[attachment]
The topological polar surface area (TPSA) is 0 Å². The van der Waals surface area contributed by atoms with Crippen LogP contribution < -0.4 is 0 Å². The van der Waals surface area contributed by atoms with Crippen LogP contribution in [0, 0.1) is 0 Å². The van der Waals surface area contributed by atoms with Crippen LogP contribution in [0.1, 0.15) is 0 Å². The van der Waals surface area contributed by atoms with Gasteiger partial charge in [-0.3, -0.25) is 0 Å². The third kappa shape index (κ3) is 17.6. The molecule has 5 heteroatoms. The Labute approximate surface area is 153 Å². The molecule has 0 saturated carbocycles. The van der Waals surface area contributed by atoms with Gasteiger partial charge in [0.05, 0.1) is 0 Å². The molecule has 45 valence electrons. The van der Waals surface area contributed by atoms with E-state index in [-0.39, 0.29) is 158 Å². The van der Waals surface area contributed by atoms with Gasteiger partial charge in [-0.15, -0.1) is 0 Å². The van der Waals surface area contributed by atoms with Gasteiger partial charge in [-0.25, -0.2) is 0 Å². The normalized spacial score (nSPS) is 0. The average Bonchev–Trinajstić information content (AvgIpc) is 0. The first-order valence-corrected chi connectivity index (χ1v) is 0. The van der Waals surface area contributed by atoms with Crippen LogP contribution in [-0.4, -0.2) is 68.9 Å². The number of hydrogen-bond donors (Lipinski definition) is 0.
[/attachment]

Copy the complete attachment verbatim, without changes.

The topological polar surface area (TPSA) is 0 Å². The van der Waals surface area contributed by atoms with Crippen LogP contribution < -0.4 is 0 Å². The van der Waals surface area contributed by atoms with Crippen LogP contribution in [0, 0.1) is 0 Å². The van der Waals surface area contributed by atoms with Crippen LogP contribution in [0.1, 0.15) is 0 Å². The van der Waals surface area contributed by atoms with Gasteiger partial charge in [-0.3, -0.25) is 0 Å². The third kappa shape index (κ3) is 17.6. The molecule has 5 heteroatoms. The Labute approximate surface area is 153 Å². The molecule has 0 saturated carbocycles. The van der Waals surface area contributed by atoms with Gasteiger partial charge in [0.05, 0.1) is 0 Å². The molecule has 45 valence electrons. The van der Waals surface area contributed by atoms with E-state index in [-0.39, 0.29) is 158 Å². The van der Waals surface area contributed by atoms with Gasteiger partial charge in [-0.15, -0.1) is 0 Å². The van der Waals surface area contributed by atoms with Gasteiger partial charge in [-0.25, -0.2) is 0 Å². The normalized spacial score (nSPS) is 0. The average Bonchev–Trinajstić information content (AvgIpc) is 0. The first-order valence-corrected chi connectivity index (χ1v) is 0. The van der Waals surface area contributed by atoms with Crippen LogP contribution in [-0.4, -0.2) is 68.9 Å². The number of hydrogen-bond donors (Lipinski definition) is 0.